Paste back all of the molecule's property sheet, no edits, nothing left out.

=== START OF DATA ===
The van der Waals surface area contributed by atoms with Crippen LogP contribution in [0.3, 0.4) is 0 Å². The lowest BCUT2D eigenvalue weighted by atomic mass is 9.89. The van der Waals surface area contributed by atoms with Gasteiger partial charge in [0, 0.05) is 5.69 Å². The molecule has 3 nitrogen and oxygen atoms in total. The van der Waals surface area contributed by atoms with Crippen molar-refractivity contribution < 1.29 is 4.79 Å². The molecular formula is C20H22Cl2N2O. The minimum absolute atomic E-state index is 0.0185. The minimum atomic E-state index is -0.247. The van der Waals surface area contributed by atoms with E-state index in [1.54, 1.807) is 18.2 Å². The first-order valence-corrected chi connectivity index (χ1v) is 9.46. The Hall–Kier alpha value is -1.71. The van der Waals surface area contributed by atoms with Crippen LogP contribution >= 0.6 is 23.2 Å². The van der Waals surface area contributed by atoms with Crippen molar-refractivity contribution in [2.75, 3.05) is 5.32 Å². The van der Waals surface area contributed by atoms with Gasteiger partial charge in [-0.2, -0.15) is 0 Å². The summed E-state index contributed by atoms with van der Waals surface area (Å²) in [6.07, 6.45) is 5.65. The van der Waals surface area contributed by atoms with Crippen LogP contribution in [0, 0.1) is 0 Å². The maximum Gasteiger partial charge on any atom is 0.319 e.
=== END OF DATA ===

The van der Waals surface area contributed by atoms with Crippen LogP contribution in [0.3, 0.4) is 0 Å². The lowest BCUT2D eigenvalue weighted by atomic mass is 9.89. The van der Waals surface area contributed by atoms with Gasteiger partial charge in [0, 0.05) is 5.69 Å². The molecule has 3 nitrogen and oxygen atoms in total. The van der Waals surface area contributed by atoms with Crippen molar-refractivity contribution < 1.29 is 4.79 Å². The molecular formula is C20H22Cl2N2O. The minimum absolute atomic E-state index is 0.0185. The minimum atomic E-state index is -0.247. The van der Waals surface area contributed by atoms with E-state index in [1.54, 1.807) is 18.2 Å². The first-order valence-corrected chi connectivity index (χ1v) is 9.46. The Hall–Kier alpha value is -1.71. The van der Waals surface area contributed by atoms with Crippen LogP contribution >= 0.6 is 23.2 Å². The van der Waals surface area contributed by atoms with Crippen molar-refractivity contribution in [2.75, 3.05) is 5.32 Å². The van der Waals surface area contributed by atoms with Gasteiger partial charge in [-0.2, -0.15) is 0 Å². The summed E-state index contributed by atoms with van der Waals surface area (Å²) in [6.07, 6.45) is 5.65. The van der Waals surface area contributed by atoms with Crippen LogP contribution in [0, 0.1) is 0 Å². The maximum Gasteiger partial charge on any atom is 0.319 e.